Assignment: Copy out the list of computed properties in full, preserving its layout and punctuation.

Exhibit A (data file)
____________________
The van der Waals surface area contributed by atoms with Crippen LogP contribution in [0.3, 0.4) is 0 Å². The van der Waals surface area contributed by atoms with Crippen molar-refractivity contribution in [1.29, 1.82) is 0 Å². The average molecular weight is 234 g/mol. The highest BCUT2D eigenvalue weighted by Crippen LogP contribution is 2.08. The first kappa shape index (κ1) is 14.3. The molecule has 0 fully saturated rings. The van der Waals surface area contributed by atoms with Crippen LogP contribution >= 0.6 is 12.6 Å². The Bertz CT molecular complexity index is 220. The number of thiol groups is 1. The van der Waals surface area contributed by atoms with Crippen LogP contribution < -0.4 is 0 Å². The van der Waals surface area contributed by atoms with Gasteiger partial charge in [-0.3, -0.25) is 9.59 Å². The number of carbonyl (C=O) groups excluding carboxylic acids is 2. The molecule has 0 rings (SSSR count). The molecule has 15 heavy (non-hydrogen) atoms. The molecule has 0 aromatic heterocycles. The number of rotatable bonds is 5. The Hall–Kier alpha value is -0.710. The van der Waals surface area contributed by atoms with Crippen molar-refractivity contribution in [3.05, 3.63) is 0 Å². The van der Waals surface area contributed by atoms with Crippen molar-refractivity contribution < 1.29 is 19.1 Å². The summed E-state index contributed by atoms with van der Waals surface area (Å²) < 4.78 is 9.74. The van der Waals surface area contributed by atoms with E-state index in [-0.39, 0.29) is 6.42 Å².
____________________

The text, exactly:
The van der Waals surface area contributed by atoms with Crippen LogP contribution in [0.3, 0.4) is 0 Å². The van der Waals surface area contributed by atoms with Crippen molar-refractivity contribution in [1.29, 1.82) is 0 Å². The average molecular weight is 234 g/mol. The highest BCUT2D eigenvalue weighted by Crippen LogP contribution is 2.08. The first kappa shape index (κ1) is 14.3. The molecule has 0 fully saturated rings. The van der Waals surface area contributed by atoms with Crippen LogP contribution >= 0.6 is 12.6 Å². The Bertz CT molecular complexity index is 220. The number of thiol groups is 1. The van der Waals surface area contributed by atoms with Crippen LogP contribution < -0.4 is 0 Å². The van der Waals surface area contributed by atoms with Gasteiger partial charge in [-0.3, -0.25) is 9.59 Å². The number of carbonyl (C=O) groups excluding carboxylic acids is 2. The molecule has 0 rings (SSSR count). The molecule has 15 heavy (non-hydrogen) atoms. The molecule has 0 aromatic heterocycles. The number of rotatable bonds is 5. The Hall–Kier alpha value is -0.710. The van der Waals surface area contributed by atoms with Crippen molar-refractivity contribution in [3.05, 3.63) is 0 Å². The van der Waals surface area contributed by atoms with Crippen molar-refractivity contribution < 1.29 is 19.1 Å². The summed E-state index contributed by atoms with van der Waals surface area (Å²) < 4.78 is 9.74. The van der Waals surface area contributed by atoms with E-state index in [-0.39, 0.29) is 6.42 Å².